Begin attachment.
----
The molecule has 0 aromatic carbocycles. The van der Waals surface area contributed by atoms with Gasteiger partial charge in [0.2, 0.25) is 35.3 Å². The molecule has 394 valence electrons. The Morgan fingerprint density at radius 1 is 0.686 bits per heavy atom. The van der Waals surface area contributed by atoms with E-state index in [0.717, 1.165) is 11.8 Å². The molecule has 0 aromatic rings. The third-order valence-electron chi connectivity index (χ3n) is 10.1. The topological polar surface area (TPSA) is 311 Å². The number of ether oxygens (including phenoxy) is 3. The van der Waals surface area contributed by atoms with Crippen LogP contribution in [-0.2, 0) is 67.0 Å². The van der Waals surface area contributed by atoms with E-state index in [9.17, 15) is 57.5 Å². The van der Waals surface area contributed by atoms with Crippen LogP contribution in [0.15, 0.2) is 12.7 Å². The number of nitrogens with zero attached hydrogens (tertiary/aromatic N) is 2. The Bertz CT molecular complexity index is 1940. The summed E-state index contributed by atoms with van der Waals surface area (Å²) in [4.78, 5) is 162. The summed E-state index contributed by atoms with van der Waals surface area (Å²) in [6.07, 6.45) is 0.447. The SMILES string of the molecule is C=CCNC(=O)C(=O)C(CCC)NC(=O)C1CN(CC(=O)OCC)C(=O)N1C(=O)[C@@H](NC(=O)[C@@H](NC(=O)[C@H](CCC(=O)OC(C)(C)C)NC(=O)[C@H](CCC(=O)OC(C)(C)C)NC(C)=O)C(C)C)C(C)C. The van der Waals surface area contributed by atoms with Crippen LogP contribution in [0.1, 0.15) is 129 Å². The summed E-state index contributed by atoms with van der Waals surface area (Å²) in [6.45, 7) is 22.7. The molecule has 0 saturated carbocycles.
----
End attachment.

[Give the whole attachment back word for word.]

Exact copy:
The molecule has 0 aromatic carbocycles. The van der Waals surface area contributed by atoms with Gasteiger partial charge in [0.2, 0.25) is 35.3 Å². The molecule has 394 valence electrons. The Morgan fingerprint density at radius 1 is 0.686 bits per heavy atom. The van der Waals surface area contributed by atoms with E-state index in [0.717, 1.165) is 11.8 Å². The molecule has 0 aromatic rings. The third-order valence-electron chi connectivity index (χ3n) is 10.1. The topological polar surface area (TPSA) is 311 Å². The number of ether oxygens (including phenoxy) is 3. The van der Waals surface area contributed by atoms with Crippen LogP contribution in [-0.2, 0) is 67.0 Å². The van der Waals surface area contributed by atoms with E-state index in [9.17, 15) is 57.5 Å². The van der Waals surface area contributed by atoms with Crippen LogP contribution in [0.15, 0.2) is 12.7 Å². The number of nitrogens with zero attached hydrogens (tertiary/aromatic N) is 2. The Bertz CT molecular complexity index is 1940. The summed E-state index contributed by atoms with van der Waals surface area (Å²) in [4.78, 5) is 162. The summed E-state index contributed by atoms with van der Waals surface area (Å²) in [6.07, 6.45) is 0.447. The SMILES string of the molecule is C=CCNC(=O)C(=O)C(CCC)NC(=O)C1CN(CC(=O)OCC)C(=O)N1C(=O)[C@@H](NC(=O)[C@@H](NC(=O)[C@H](CCC(=O)OC(C)(C)C)NC(=O)[C@H](CCC(=O)OC(C)(C)C)NC(C)=O)C(C)C)C(C)C. The van der Waals surface area contributed by atoms with Crippen LogP contribution in [0.1, 0.15) is 129 Å². The summed E-state index contributed by atoms with van der Waals surface area (Å²) in [6.45, 7) is 22.7. The molecule has 0 saturated carbocycles.